It’s the summer of 1961. Frank Drum is 13. He’s a preacher’s kid; his father is a Methodist minister but also handles the preaching for two other churches. With his parents, his 18-year-old sister Ariel, and his 11-year-old brother Jake, Frank lives in the town of New Bremen, Minnesota. It’s the kind of place where you can still get icy root beers at the drugstore’s soda fountain.
It’s a glorious summer. It also becomes the summer of five deaths. The summer when everything changed, the summer when life became fragile and uncertain.
The first death is a six-year-old boy, who would be called autistic today. He ignored or simply didn’t hear the train coming. The second is a homeless man, who seems to have died of natural causes. But it’s the next three deaths that strain the family and the town to the breaking point and beyond. And Frank and Jake are caught up in all of the deaths, as both observers and sometimes the ones who find the bodies and overhear what the adults are saying. Frank in particular knows and comes to understand far more than he should.
|William Kent Krueger
Ordinary Grace by William Kent Krueger, published in 2013, is a coming-of-age novel, but it’s also much more. It’s a mystery, it’s a romance, and it’s a tragedy. It’s a novel with links to the past, to secrets, to first loves, to bullies, and to class structure in small towns. It’s a novel about music and faith and God. And it’s a novel about grace, and just how awful grace can sometimes be.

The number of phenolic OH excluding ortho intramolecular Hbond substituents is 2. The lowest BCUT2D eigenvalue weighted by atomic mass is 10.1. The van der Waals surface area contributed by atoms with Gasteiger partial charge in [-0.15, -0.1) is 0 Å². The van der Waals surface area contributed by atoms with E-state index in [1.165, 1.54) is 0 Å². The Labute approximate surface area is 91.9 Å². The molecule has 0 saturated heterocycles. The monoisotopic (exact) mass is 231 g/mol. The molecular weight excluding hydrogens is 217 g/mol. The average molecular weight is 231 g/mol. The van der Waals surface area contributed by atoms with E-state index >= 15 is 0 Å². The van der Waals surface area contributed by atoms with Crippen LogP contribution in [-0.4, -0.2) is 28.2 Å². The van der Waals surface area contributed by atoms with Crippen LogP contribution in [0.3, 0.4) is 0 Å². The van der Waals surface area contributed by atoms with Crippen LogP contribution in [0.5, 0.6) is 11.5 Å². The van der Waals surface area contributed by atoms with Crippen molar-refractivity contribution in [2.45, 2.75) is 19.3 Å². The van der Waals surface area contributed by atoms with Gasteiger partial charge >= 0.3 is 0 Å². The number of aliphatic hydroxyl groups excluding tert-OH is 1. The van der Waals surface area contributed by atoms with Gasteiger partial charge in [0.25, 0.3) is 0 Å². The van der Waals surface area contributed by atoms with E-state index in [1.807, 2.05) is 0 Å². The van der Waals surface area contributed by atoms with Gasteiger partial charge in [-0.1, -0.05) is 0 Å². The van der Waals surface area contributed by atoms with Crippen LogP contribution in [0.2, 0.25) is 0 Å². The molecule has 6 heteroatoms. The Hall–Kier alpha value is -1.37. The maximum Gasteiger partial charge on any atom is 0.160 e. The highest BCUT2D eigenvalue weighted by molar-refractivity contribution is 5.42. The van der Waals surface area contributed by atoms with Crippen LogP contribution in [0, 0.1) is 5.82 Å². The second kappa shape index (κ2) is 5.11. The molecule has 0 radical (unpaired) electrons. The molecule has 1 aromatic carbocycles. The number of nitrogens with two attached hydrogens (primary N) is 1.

Krueger has published 18 mystery novels in the Cork O’Connor series, set in the North Woods of Minnesota, and three standalone novels: Ordinary Grace, The Devil’s Bed, and This Tender Land. He’s received a number of awards and recognitions, including the Minnesota Book Award, the Loft-McKnight Fiction Award, the Anthony Award, the Barry Award, the Dilys Award, the Friends of American Writers Prize, and the Edgar Award from the Mystery Writers of America. His last nine novels were all New York Times bestsellers. Krueger lives in St. Paul, Minnesota.
Ordinary Grace builds slowly before it suddenly begins to accelerate and becomes almost impossible to put down. The characters are drawn exactly right. The turmoil experienced by a 13-year-old boy seems almost to have come from a lived experience. It’s a moving, sensitive, wonderful atory.